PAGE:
On the nights the kitchen guys went to smoke in the walk-in I hung around in case they remembered me but they didn’t. I mopped the floors upstairs extra hard, pushed against the slabs of blond wood with all my strength to wipe out the rings from the bar stools, the bloody-nose smidges of Sriracha sauce, the cleat prints from the traction mats. After I mopped I took a spray bottle of orange chemical and stepped on two foot-sized sponges. I skated around Pippi Longstocking style, spraying and skating the space clean. My boss sat there with his baby blue Akitabare and watched my ups and downs and had a silent conversation with me.
Let me let you in on a secret.
No let me let you in on a secret.
If you touch my belly it’ll wiggle.
If you touch my hair I’ll dissolve.
Hurry the hell up I have a date, he said, wiping a last sip from his mouth. A thick line of hair went down the middle of his paunch and when he jiggled off his stool it peeked out black. He looked more sailor than chef in his double-breasted jacket and it made me lonely to see his naked bottom half—his shorts, his massive calves bulging thick like two bedposts, his big hairy feet spilling from his clogs.
You’d better not be hung-over tomorrow, he said, watching as I undid my apron. I met his eyes and tripped on my way out.
I took the bus the ten blocks home because the ground and sky were hot and I liked to watch people ripple over the tar like slow, pole-thin mirages of themselves. I thought of the dream my mother kept having, the one where she had to drag a dead, snow-white egret wherever she went. I wanted to tell her to weave that bird’s feathers into a ruffled dress, to whack her own head with its wing like a bat, else to lay down next to the great white beast and stare into its black eye and eye-to-eye listen to what the white bird had to say.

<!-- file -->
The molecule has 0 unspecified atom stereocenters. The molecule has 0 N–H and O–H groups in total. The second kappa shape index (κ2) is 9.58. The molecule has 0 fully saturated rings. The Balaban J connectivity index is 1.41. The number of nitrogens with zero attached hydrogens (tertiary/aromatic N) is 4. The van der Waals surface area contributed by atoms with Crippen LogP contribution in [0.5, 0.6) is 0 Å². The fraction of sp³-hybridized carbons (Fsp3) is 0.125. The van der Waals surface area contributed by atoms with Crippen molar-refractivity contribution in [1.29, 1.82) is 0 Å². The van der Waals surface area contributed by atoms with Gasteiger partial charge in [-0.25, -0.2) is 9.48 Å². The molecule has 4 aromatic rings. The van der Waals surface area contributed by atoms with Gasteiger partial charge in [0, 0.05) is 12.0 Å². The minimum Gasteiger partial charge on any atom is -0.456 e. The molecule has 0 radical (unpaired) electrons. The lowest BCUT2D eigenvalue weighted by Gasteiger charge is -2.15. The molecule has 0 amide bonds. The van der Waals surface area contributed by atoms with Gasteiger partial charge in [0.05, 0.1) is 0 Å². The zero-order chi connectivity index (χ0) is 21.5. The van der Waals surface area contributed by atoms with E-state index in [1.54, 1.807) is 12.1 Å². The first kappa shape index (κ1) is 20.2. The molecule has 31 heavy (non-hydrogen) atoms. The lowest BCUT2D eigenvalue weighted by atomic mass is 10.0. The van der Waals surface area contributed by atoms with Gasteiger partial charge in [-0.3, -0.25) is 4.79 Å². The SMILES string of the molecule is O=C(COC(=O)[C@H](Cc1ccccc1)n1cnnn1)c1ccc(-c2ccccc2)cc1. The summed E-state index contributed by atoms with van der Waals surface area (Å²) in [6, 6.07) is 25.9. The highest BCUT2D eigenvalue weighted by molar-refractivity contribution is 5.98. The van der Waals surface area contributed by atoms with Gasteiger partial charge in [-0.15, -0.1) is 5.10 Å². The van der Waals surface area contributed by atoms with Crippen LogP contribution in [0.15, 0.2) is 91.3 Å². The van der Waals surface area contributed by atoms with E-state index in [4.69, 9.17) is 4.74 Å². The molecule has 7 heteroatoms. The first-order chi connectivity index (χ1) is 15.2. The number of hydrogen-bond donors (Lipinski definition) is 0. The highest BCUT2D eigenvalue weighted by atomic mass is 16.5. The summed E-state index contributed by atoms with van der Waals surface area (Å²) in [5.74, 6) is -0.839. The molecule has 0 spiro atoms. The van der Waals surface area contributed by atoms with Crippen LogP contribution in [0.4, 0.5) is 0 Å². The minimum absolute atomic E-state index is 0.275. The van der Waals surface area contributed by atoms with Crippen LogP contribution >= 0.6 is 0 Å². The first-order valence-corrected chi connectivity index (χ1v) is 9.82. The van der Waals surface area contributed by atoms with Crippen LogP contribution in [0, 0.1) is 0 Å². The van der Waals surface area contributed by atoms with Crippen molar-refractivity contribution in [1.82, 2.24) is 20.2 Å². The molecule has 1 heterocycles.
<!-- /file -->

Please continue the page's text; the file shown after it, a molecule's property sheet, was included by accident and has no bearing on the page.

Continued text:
In my brother’s dream, the factory exploded and a great pink ball of gum rolled out and down and ate the town up.
Off the bus I found myself outside parks with willow trees and windmills, flower shops floating with irises and orchids. I wanted to be one of those girls that nipped a bud and stuck it behind her ear like she was the prettiest, pinkest thing—to wear a flower and feel paper-wrapped in warmth. I bought a plant but its red-cropped leaves withered away on me—too much light, too little music, who knew.
Back at home, I watched the news with my father, who liked to finish a bottle of wine by 8:30 and, purple-lipped, predict who was commentating.
This is Mike Flanders, reporting for FX news, my father said low and serious, facing the TV. This is Mike Flanders, reporting for FX news, the TV said.
Why don’t you brush your teeth, my mother asked him.
This is Anne Stevens signing off, my father said in a high-pitched voice.
This is Anne Stevens signing off, the TV said.
My mother got up and went to the kitchen table and sat in the chandelier’s low glow. Papers and books spread before her like the work of a grad student trying. She was planning on changing careers, moving into the hotel-management industry. She underlined how-to manuals until her face was in the books and my father had to switch off the light. My father slept a few feet away on the couch as if he were scared to let her out of his sight. Pools of red wine drooled down the couch’s yellow cushions because my father slept mouth open like a baby bird upping its head for a worm. I felt alone upstairs but it seemed like too much to have the three of us in a four-bedroom house lying inches away like cellmates.